The Davis Lab is interested in pancreatic beta cell biology. One area of focus is on understanding the mechanisms underlying the proliferative response in the beta cell. Beta cells are normally in a quiescent state, but can be stimulated to divide and expand in response to certain stimuli. When faced with insulin resistance and increased demand for insulin during pregnancy or in the setting of obesity, the beta cell will divide and overall beta cell mass is increased. Conversely, one of the defects in type 2 diabetes is a loss of overall beta cell mass leading to insufficient insulin production. In addition, type 1 diabetes is caused by autoimmune destruction of the beta cell, although there is evidence that a small population of beta cells may continue to attempt to replicate and expand in the setting of ongoing autoimmune attack. Understanding the mechanisms of beta cell proliferation that occur naturally in these adaptive settings may help us identify new therapeutic targets that can help drive beta cell proliferation in the patient with prediabetes, type 2 diabetes, a recent islet transplant, or potentially even type 1 diabetes in combination with immune therapies. Please see our recent review article on beta cell proliferation for more information.
A second area of interest is in beta cell apoptosis. Numerous stressors (including cytokines and endoplasmic reticulum stress) lead to increased beta cell apoptosis in early type 1 diabetes and in type 2 diabetes. We are also studying the ways that the pancreatic islet adapts to stressors and promotes beta cell survival.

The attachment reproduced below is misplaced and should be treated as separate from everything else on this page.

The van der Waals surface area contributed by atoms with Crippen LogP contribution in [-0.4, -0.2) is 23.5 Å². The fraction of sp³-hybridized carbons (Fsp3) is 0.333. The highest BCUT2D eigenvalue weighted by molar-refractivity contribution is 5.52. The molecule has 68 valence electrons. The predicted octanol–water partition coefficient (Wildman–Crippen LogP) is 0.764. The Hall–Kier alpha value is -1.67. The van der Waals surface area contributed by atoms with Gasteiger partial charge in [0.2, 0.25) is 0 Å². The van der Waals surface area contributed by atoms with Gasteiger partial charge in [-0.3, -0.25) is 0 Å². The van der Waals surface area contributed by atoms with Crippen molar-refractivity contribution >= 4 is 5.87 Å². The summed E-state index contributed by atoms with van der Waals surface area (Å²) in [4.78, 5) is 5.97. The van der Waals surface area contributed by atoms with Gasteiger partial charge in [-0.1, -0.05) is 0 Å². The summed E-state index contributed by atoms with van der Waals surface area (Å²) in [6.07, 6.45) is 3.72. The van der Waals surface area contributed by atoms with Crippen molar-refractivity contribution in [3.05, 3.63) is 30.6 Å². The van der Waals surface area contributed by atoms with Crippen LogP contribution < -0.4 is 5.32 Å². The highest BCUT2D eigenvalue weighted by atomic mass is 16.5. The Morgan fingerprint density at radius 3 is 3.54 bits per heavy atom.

Understanding Genes in Diabetes Pathogenesis
Tcf19 is a novel protein, known as Transcription Factor 19. We initially identified Tcf19 as a gene that was upregulated in response to obesity in mouse islet with expression that correlated with that of many known cell cycle genes. We have gone on to demonstrate that Tcf19 is necessary for beta cell proliferation and to protect from beta cell apoptosis. This work is highlighted in our 2013 AJP:Endocrinology & Metabolism paper. TCF19 has been associated with both type 1 and type 2 diabetes in genome wide association studies, suggesting it is a critically important gene in diabetes pathogenesis via a shared mechanism. Ongoing work on Tcf19 involves molecular and cellular studies to identify the role of this protein in gene transcription, cell cycle regulation, and pro-survival pathways.
Discovering New Roles for Cholecystokinin
The hormone cholecystokinin (CCK) is classically known for its production in the intestine and its role in digestive function. However, CCK is also produced in the pancreatic islet. We have shown that islet-derived CCK is important in protecting beta-cells from apoptosis, as highlighted in our publication on transgenic mice that overexpress CCK in the beta cell. We recently found that the expression of CCK in the islet is regulated by another key hormone, glucagon-like peptide-1 (GLP-1) in a novel intra-islet incretin network that provides protection to the beta cell from apoptotic stressors. These findings are described in our article. We have also shown that CCK gene expression is regulated by glucose in both human and mouse islets as described in our recent article. Ongoing work in this area aims to understand the regulation of GLP-1 and CCK within the pancreatic islet and their role in protection from beta cell apoptosis.